The recycled paper is more sustainable than the mainly white for two reasons: the reduced use of virgin wood (used to make pulp) and savings in energy consumption used for processing.
Recycled office paper is of reclaimed paper waste. These wastes can be pre-consumer (industry-generated paper clippings) and post-consumer (recovered paper selected by consumers for recycling).
The industrial process of paper and stationery production generates high-quality recoverable waste. The cuttings of the paper manipulations are of better quality since they do not contain ink. They are generated by cutting the paper to make notebooks and folders.
Second, the consumer already uses waste paper after recycling.
How did recycled paper make?
Recycled paper can be made from pre-consumer and post-consumer waste. The latter, the user, and selected (blue container) already use all those old documents, magazines, newspapers, and other waste to make recycled paper.
Recycled paper making requires less energy: separating lignin from wood requires a lot of energy. On the other hand, producing cellulose pulp from waste paper is more efficient, and, besides, we are reusing waste that would otherwise end up in a landfill. Tree felling is also avoidable.
However, the process is not repeatable to infinity: each cycle damages the fibers. For this reason, to make recycled paper, it is common to add virgin fibers to replace lost or damaged fibers. Still, recycled paper production is more efficient and more sustainable than white paper production for copier or printer.
Is conventional paper whiter than recycled?
Formerly it was not. However, some paper mills in Germany can produce 100% recycled paper that is impossible to tell apart from the virgin paper at a glance. But usually, the recycled sheets are a bit darker.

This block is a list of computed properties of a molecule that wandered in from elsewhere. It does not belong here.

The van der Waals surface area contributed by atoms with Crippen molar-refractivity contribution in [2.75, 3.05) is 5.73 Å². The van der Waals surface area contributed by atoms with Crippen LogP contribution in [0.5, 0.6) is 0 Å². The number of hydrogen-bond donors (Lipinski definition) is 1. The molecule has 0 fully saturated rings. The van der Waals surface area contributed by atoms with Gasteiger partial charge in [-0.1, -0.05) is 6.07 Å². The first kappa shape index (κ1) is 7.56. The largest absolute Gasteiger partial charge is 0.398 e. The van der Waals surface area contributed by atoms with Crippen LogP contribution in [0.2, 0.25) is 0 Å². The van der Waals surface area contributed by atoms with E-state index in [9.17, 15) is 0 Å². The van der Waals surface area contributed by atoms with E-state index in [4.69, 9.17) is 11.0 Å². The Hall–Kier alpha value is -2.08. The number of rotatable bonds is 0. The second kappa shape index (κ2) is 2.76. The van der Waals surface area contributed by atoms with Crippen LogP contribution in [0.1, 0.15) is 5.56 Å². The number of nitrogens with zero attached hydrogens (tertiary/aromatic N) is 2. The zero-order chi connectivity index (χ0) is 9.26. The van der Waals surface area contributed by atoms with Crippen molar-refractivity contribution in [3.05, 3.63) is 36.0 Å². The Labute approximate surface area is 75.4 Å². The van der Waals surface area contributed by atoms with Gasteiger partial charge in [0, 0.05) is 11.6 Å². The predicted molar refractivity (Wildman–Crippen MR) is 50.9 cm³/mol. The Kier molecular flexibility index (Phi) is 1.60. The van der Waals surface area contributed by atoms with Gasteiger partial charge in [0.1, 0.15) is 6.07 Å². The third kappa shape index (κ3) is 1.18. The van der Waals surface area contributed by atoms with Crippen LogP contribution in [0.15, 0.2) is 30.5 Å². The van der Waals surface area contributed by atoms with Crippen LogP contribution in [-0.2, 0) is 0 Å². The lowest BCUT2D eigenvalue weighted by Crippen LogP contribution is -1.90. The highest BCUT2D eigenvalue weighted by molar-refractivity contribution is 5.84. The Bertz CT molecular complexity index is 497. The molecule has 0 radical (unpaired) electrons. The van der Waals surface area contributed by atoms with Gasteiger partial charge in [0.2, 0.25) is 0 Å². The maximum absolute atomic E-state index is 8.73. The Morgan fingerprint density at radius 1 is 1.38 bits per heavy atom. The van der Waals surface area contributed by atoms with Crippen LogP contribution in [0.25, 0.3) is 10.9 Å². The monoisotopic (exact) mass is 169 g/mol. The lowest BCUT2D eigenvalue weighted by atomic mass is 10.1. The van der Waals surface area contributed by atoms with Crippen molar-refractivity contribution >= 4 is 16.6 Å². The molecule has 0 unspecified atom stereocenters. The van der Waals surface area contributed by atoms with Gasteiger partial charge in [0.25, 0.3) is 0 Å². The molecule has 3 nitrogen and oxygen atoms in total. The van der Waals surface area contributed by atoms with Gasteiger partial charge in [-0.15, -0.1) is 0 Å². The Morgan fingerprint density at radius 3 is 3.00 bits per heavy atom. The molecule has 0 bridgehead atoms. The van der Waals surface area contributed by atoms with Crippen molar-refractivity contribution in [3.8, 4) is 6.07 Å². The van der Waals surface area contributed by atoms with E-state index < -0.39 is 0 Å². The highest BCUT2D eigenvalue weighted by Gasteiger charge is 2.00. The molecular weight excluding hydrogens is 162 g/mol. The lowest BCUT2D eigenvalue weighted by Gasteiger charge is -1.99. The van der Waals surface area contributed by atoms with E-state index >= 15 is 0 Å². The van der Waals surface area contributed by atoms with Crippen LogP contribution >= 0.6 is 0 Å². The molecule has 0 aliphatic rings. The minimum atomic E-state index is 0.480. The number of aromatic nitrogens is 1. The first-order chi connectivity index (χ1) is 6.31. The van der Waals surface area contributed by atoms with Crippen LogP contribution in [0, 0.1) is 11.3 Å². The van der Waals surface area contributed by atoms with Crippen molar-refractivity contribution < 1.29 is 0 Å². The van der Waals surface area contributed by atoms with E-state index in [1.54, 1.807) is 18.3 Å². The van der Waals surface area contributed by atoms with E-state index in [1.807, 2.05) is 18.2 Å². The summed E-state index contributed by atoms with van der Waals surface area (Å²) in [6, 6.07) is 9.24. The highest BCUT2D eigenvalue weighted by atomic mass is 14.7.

To bleach the paper, it is necessary to use highly polluting and dangerous chemicals such as chlorine. However, some organizations certify the non-use of these compounds. For example, the ECF label, Elemental Chlorine Free, indicates that the paper has been bleached without using elemental chlorine. This bleaching technique prevents the formation of dioxins and other carcinogenic compounds.
Can it recycle again?
If possible. But not to infinity. With each recycling cycle, some of the cellulose fibers degrade and deteriorate to a point where they are no longer recoverable. Therefore, it is common to incorporate a percentage of cellulose pulp obtained from virgin wood pulp. This new paste compensates for the loss of fibers and allows them to extend the recycling cycles.
What are the environmental benefits?
The consumption of recycled paper reduces the use of raw materials (wood) to make cellulose pulp. Besides, this paper’s production requires a lower energy amount: between 40 and 64%, depending on the source. There are discrepancies about the convenience of recycled paper in terms of energy consumption. Although the total energy is less, the recycling process uses more fossil fuels than the traditional kraft process.
Is it cheaper?
Generally, no, in fact, it is somewhat more expensive. But it depends on the manufacturer, the brand, the weight, and the paper’s quality.
What can other materials use to make it?
Surprisingly, an unusual and unpredictable material: elephant dung also can form paper. Elephant manure contains a large number of plant fibers, which in turn contain cellulose. Extracting cellulose from this material is simpler and less expensive than extraction from virgin wood. Why does elephant dung contain cellulose?
The reason is that this animal barely digests its food. But 45% of what you eat remained unprocessed. The excrement contains the plant matter that contains the cellulose still intact. We can separate, wash these fibers, and transform into cellulose to make pulp through a chemical process.